Date & time
Maternal mortality in the Philippines continues to be a significant public health concern even in metropolitan urban centres. Annually, 20-25 maternal deaths occur in Manila City despite the availability and access to significant health resources in public hospitals and maternity facilities. This ‘silent disaster’ needs to be addressed through a range of maternal health services, policies and programs. The untimely deaths of women during pregnancy is a tragedy for families and a social capital and economic productivity loss to the city and the country. This presentation shows the results of secondary data analyses to describe the socio-demographic and clinical profiles that impact maternal deaths. Findings from key informant interviews to understand the roles of key stakeholders in shaping local maternal health policies and programs which aim to reduce maternal mortality rates will also be discussed. Strengthening the maternal health system through early identification and referral for treatment of life threatening pregnancy conditions and local government financial support were identified needs and barriers. In the process, this project highlights the collaboration of Manila City Health Department, partner hospitals and organizations to strengthen the local maternal referral system by harnessing available health resources and addressing issues in maternity care. Consultative meetings and reviews monitored activities and translated the findings into institutional agreements for maternity service delivery networks and city ordinance to support maternal health. Coordinated action of key stakeholders involved in maternal mortality reduction in Manila City remains a challenge but attempts at improving this are underway.
About the Speaker
Dr. Erlidia F. Llamas-Clark is an Associate Professor V and Attending Consultant at the University of the Philippines – Philippine General Hospital. She is an obstetrician-gynecologist specializing in ultrasound, and is actively involved in several women and reproductive health research projects.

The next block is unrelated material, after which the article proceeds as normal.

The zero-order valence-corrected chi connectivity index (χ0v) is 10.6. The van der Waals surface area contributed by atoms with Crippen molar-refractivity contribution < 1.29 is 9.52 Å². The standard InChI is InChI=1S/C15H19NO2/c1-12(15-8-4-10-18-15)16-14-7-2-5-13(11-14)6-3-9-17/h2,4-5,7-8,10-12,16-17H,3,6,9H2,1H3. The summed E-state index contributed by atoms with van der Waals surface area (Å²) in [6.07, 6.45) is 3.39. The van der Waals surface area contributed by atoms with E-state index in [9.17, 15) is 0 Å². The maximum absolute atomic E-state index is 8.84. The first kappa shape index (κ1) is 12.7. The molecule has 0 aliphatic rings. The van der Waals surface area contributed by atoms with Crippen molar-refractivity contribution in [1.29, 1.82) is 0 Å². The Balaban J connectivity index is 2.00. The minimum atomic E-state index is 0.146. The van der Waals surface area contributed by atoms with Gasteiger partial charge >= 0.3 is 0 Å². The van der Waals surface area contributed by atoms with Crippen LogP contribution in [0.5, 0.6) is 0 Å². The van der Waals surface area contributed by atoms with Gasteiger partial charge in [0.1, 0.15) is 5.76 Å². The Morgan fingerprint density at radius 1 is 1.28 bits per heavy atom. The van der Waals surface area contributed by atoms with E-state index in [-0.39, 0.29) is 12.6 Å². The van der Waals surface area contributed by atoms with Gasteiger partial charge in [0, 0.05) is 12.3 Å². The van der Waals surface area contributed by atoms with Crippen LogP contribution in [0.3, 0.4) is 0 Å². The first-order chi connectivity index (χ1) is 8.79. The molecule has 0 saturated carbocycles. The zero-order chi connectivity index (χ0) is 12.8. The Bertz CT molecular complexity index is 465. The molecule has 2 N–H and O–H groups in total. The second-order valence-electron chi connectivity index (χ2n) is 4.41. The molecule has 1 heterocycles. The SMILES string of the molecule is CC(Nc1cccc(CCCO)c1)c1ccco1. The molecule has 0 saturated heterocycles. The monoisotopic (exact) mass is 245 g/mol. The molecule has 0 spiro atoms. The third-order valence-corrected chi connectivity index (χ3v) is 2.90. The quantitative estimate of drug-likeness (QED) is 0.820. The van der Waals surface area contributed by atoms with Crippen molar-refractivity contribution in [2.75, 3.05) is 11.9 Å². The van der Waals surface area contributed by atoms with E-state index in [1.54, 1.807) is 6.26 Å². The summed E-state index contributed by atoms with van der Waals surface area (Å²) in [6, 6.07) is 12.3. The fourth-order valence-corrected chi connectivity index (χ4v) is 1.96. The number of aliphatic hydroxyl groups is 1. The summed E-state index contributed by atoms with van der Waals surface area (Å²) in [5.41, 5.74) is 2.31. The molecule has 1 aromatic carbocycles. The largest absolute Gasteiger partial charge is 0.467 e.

She obtained her medical degree at the University of the East Ramon Magsaysay Memorial Medical Center, finished her Obstetrics and Gynecology residency training and OB GYN Ultrasound fellowship program at the University of the Philippines Philippine General Hospital. Thereafter, she became a UN Volunteer medical specialist and an academic and Assistant Professor and consultant in the Central and South Pacific countries of Kiribati and the Fiji islands respectively.
She gained a Master in Public Health degree from the University of Adelaide and received a PhD at the Australian National University in Epidemiology and Population health. Her multidisciplinary research was on the socio-cultural determinants and health impacts of climate change extreme weather events on food and nutrition security of women and children in the Philippines during the TS Ketsana and Typhoon Parma (2009). She was a medical volunteer in Typhoon Haiyan (Yolanda) in Tacloban/Samar in 2013. Apart from her medical work, she actively promotes mainstreaming gender, maternal and climate change and disaster risk reduction in the university, local government units and professional health organizations.
Currently, she works extensively in the Philippines, collaborating with overseas universities and local agencies in research and service, advocating for effective public health programs in marginalized communities, highlighting on reproductive health issues, gender advocacy, women empowerment, environmental health, health governance and equitable health services delivery.